Participants Participants with MS were recruited from a nonprofit rehabilitation hospital in the United States. The study was approved by the institutional review boards of all involved institutions. We certify that all applicable instructional and governmental regulations concerning the ethical use of human volunteers were followed during the course of this research. All participants provided written informed consent prior to data collection. Data were collected from December 2012 to August 2013. Participants were included if they were >18 years of age, unable to ambulate farther than household distances (200m), not using FES cycle or receiving weekly applications of electrical stimulation intervention in the lower limb, medically stable with approval from a physician to participate in exercise studies, and able to follow >3-step commands and comply with procedures and follow-up. Participants were excluded if they had experienced a diagnosed relapse in the last 6 months or if they were diagnosed with cardiovascular disease, uncontrolled hypertension, history of epileptic seizures, lower motor neuron disease, or peripheral neuropathy in the lower limbs. Other exclusion criteria included the inability to electrically stimulate leg muscles; presence of a pacemaker, implanted defibrillator, or other implanted electronic or metallic devices (exception being a baclofen pump); unstable long bone fractures of the lower limb or trunk; inability to tolerate sitting upright for at least 1 hour; and allergy to surface electrodes.

Muscle metabolism assessment Muscle metabolism was assessed using NIRS before and after the 4-week FES cycling training intervention. Resting metabolism and exercise metabolism during a progressive work test using electrical stimulation were measured. Participants were positioned supine on a padded therapy table. The NIRS probea was placed over the surface of the right vastus lateralis muscle and secured on the leg with biadhesive tape and 2 snapped straps. Two electrodes used on the right quadriceps during the FES cycling protocol were positioned over the vastus lateralis muscle and attached to the Theratouch 4.7 stimulator.b One electrode was placed proximal to the NIRS probe, and 1 electrode was placed distal to the NIRS probe. A blood pressure cuff attached to a Hokanson AG101 Rapid Cuff Inflatorc was wrapped around the upper thigh, as high as anatomically possible, proximal to the NIRS probe. The experimental setup is shown in figure 1. Adipose tissue thickness can influence quantification of NIRS measurements.28 To account for this, skinfold thickness was assessed by a trained rater at the beginning of each NIRS protocol. Metabolic rates were calculated from the slopes of the NIRS oxygenated hemoglobin signal using linear regression as previously published.29 The muscle metabolism assessment was performed as previously published by Erickson et al.29 Briefly, the assessment began with approximately 1 minute of rest to assess baseline muscle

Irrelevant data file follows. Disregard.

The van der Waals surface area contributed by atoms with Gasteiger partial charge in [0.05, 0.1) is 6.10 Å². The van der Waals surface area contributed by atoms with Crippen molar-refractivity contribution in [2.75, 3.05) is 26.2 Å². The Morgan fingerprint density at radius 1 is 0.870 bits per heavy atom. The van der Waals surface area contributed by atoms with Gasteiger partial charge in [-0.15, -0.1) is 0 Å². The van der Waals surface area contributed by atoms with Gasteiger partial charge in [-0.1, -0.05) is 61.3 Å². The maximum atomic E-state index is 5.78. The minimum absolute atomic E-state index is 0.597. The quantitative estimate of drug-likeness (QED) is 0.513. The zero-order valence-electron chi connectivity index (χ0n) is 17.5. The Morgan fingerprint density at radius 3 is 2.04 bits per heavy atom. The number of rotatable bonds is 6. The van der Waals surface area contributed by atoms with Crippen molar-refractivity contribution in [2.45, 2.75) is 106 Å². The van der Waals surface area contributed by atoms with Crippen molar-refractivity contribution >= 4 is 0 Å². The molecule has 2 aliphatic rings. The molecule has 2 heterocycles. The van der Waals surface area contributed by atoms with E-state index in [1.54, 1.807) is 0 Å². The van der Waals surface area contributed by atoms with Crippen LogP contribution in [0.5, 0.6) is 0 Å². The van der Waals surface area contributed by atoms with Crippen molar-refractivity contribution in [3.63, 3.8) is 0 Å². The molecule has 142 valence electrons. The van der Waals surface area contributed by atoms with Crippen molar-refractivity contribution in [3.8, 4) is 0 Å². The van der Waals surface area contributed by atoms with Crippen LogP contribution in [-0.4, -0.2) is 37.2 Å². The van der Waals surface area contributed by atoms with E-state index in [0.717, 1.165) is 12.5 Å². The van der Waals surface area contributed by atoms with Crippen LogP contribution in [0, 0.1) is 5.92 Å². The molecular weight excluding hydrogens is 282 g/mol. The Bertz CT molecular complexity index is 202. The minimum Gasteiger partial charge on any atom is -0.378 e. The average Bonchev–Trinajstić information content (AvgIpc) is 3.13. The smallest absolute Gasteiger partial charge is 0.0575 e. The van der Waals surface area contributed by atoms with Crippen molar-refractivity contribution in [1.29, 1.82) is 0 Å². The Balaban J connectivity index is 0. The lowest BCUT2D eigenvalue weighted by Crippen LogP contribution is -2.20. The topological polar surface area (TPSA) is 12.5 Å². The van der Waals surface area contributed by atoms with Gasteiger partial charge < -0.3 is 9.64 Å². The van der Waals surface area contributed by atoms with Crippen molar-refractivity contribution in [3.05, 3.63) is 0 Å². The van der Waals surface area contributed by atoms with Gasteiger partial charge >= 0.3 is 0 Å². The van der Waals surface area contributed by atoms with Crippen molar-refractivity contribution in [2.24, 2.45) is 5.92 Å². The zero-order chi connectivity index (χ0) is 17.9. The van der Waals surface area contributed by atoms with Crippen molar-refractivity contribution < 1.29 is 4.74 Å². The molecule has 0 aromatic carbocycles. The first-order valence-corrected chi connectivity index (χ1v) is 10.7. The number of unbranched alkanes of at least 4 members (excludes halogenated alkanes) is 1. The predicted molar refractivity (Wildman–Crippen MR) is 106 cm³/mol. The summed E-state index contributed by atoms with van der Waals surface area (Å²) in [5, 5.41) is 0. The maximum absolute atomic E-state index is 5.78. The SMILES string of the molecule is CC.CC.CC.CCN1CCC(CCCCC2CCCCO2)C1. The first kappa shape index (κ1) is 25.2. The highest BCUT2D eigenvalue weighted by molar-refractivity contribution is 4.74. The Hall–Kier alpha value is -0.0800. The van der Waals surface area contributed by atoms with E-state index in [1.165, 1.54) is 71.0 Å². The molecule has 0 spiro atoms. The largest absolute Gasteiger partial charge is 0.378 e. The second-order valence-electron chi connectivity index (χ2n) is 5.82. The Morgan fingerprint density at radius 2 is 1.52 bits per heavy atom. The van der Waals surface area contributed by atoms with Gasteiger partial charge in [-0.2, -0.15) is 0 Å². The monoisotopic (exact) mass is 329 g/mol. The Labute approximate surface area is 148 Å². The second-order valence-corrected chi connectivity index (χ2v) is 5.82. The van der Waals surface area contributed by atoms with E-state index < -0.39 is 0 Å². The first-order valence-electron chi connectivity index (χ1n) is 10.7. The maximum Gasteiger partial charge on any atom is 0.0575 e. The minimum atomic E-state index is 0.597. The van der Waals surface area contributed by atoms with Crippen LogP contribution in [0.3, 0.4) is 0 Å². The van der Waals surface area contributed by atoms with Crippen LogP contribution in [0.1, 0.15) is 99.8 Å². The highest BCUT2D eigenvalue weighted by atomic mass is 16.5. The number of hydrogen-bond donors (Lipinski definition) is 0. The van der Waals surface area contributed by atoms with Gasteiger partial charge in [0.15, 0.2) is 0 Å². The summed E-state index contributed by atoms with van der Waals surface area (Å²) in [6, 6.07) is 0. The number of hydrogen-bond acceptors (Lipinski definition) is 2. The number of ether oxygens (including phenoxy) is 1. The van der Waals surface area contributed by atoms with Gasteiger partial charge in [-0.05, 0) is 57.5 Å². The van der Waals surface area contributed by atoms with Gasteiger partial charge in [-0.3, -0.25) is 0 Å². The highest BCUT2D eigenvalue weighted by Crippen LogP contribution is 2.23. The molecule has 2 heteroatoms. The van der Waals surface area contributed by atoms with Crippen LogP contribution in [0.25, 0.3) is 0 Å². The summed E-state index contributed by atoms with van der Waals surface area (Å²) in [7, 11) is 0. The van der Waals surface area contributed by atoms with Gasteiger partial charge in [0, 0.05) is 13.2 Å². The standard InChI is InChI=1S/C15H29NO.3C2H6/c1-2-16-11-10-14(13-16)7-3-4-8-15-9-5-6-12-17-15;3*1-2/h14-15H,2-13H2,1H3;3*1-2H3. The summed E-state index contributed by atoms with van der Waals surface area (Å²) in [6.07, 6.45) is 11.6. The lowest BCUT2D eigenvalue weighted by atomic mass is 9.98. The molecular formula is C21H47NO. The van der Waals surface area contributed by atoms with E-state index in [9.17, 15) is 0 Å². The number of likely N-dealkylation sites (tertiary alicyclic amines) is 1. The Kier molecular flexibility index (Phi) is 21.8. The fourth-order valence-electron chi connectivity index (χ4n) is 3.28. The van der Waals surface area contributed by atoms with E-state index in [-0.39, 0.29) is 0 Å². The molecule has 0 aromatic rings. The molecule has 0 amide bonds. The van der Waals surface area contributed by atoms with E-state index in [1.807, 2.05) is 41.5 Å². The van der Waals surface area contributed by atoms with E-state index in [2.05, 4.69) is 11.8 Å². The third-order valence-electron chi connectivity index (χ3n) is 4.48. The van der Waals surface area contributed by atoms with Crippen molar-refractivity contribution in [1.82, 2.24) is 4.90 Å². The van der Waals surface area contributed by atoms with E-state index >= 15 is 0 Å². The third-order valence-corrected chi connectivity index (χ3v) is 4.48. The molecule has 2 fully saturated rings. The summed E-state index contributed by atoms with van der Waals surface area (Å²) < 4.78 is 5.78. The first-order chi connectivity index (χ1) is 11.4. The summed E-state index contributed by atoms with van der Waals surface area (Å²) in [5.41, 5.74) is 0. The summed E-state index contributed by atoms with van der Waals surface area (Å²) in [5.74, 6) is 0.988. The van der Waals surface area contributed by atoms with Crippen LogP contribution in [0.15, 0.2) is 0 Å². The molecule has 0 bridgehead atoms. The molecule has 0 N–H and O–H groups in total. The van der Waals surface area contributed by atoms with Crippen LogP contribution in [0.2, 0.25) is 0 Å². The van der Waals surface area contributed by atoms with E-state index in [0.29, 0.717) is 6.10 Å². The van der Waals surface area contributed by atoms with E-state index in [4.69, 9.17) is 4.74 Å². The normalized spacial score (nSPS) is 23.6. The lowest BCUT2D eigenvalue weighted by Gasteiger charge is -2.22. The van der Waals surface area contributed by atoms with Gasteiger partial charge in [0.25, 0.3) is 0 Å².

Muscle metabolism in multiple sclerosis

Fig 1 Experimental setup. Two electrodes were used to activate the vastus lateralis. One electrode was placed distal to the NIRS device centered approximately 2.5cm above the knee, and another electrode was placed over the vastus lateralis proximal to the NIRS device. The blood pressure cuff was placed as high as anatomically possible on the thigh proximal to the NIRS device.